In its third season, the bar has been raised because it now attracts “much more quality businesses, much more real, and much more substantial businesses,” according to Robert Herjavec, a Canadian Internet entrepreneur who previously appeared on Dragon’s Den for six seasons. Many entrepreneurs are turned away because they haven’t proven that their idea works. “You have to have more validity for your concept or business.”

O’Leary said, “We see real companies with real sales” who are “looking to grow.” One way companies grow is simply by being on Shark Tank, one of its unspoken benefits. O’Leary called the show a “tremendous platform,” and trying to visit the Web site of a company that is featured is often impossible as it collapses under the surge of traffic. One example of the platform at work is Talbott Teas, a company O’Leary invested in. “From the promotion that it got on Shark Tank, Jamba Juice bought the company,” he said.

For all its authenticity, Shark Tank is a TV show, and eight hours of filming results in a 44-minute episode. For every pitch that we see, there may be 45 more minutes that weren’t included; that can include detailed discussions of financials or patents. In that discussion, Herjavec said that “often times, we’ll uncover the value within a business or the flaw within a business, and that takes a lot of questions.” But the sharks start at zero, with no more knowledge than the entrepreneur’s name.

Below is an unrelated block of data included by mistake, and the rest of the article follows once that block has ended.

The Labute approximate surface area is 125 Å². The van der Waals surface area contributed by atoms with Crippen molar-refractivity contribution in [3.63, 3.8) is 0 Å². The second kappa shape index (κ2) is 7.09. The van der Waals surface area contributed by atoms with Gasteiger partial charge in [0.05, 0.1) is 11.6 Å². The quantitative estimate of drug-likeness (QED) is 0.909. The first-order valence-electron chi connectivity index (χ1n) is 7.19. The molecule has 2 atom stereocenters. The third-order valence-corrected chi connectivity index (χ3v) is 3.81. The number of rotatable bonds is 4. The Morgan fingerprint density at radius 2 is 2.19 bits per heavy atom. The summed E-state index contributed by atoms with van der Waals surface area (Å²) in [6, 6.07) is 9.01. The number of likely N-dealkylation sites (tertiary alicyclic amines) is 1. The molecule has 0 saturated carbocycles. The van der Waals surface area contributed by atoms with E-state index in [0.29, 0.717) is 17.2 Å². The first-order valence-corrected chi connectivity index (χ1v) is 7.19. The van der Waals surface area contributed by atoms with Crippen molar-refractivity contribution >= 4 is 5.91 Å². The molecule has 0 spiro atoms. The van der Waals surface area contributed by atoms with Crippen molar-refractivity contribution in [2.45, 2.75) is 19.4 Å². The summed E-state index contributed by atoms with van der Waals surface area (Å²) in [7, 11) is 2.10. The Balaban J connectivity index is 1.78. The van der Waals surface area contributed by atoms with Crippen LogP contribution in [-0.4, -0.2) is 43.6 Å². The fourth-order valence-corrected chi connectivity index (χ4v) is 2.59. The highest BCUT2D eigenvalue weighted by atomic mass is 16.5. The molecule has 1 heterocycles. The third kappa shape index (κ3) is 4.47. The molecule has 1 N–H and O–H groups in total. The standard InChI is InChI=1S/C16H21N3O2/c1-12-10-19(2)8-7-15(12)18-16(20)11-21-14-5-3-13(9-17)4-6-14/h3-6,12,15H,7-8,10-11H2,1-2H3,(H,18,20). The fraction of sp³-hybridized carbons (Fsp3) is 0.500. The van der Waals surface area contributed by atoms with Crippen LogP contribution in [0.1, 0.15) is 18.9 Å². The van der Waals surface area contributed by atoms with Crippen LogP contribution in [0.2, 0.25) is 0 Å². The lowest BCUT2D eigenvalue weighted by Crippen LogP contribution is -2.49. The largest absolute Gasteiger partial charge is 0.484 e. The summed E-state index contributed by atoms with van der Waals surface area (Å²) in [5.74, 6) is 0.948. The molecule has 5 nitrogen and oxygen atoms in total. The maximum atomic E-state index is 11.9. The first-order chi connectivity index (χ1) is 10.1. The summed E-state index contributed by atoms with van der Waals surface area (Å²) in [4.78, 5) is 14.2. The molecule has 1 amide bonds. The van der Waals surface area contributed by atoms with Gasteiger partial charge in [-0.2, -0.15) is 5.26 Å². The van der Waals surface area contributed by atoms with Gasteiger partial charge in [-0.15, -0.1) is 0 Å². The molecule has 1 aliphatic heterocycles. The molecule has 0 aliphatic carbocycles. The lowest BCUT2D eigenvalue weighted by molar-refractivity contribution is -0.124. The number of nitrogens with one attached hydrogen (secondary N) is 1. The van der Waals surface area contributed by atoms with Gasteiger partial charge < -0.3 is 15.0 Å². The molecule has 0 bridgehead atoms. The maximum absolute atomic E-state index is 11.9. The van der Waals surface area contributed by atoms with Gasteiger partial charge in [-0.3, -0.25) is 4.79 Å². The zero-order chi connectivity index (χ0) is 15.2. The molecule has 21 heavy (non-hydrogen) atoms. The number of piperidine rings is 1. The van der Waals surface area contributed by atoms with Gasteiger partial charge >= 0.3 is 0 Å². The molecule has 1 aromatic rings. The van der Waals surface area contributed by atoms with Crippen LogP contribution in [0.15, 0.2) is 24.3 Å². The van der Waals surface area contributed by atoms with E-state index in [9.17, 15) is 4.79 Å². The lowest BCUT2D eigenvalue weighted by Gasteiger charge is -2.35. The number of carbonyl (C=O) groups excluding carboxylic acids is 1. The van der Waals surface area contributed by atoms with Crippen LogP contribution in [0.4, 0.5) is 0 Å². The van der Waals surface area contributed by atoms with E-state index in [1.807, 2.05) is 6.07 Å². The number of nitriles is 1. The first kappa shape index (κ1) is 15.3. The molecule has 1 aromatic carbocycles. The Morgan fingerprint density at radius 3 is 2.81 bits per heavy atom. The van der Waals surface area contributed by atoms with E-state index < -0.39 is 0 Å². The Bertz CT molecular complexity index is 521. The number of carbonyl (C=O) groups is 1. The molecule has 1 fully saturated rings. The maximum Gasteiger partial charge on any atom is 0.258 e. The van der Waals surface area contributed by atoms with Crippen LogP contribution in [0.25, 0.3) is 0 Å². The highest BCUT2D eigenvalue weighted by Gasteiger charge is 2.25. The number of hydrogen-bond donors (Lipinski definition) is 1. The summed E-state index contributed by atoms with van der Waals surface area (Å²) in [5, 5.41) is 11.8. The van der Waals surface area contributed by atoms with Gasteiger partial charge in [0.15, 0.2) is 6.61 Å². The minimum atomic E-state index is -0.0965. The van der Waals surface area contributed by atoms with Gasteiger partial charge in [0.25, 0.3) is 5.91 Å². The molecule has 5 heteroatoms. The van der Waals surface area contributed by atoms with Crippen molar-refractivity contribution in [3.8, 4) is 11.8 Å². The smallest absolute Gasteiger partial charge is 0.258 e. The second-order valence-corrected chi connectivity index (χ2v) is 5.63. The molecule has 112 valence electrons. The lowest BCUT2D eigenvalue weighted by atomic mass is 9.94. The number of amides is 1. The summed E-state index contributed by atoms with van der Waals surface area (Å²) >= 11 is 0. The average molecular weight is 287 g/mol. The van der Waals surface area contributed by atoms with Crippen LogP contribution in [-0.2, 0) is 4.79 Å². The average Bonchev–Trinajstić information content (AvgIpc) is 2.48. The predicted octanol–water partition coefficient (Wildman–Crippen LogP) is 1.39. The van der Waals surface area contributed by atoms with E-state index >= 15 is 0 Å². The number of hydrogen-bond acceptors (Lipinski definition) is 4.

Shark Tank includes follow-up segments with entrepreneurs that the sharks have invested in and the ones they’ve rejected, who can benefit from the publicity and attract business or other investors. But what we don’t see are the investments that fall apart during what’s called due diligence, when investors investigate companies before signing a binding contract. O’Leary and Herjavec estimated that anywhere from a third to a half of the people who get deals on the show never get them signed.

That’s actually better than the venture-capital world, Herjavec said, where he said that for every 100 applications, they’re interested in 20 people, end up doing due diligence on 10, and close two of those deals; of those closed, 15 percent make money. “Sometimes the information isn’t real,” or “sometimes something bad happens, sometimes there’s a disagreement in terms,” Herjavec said. There’s also another reality faced by some people who get deals on Shark Tank: “People sometime have the assumption that it’s their money, not money in the business.”

This season, the show also added QVC star and inventor Lori Greiner, who, like Cuban, is better at sparring than the shark she replaced for a few episodes. She is now stopped on the street by younger people who “love it because they feel they’re really learning from it,” she said. “People really learn how to help themselves, and in an engaging way.”

In one of the series’s best and most unexpected moments, the sharks and entrepreneur discussed and explored the question of sending manufacturing overseas to save money, and that educational discussion eventually led to Herjavec breaking down as he recounted the journey his immigrant family made.

That’s the big surprise of Shark Tank: it makes business personal, for those with money and those with nothing but an idea.

“What you’re really watching when you’re watching Shark Tank is the pursuit of freedom. What does it mean to be wealthy? It means you’re free,” O’Leary told me. “That’s what you’re pursuing when you’re an entrepreneur ... That’s extremely powerful in our culture. We’re an entrepreneurial, capitalist society, and that’s why it’s so engaging. That’s the essence of why this format works so well. It’s watching that process … Someone could win and create a business and become filthy rich; it’s what America was made of.”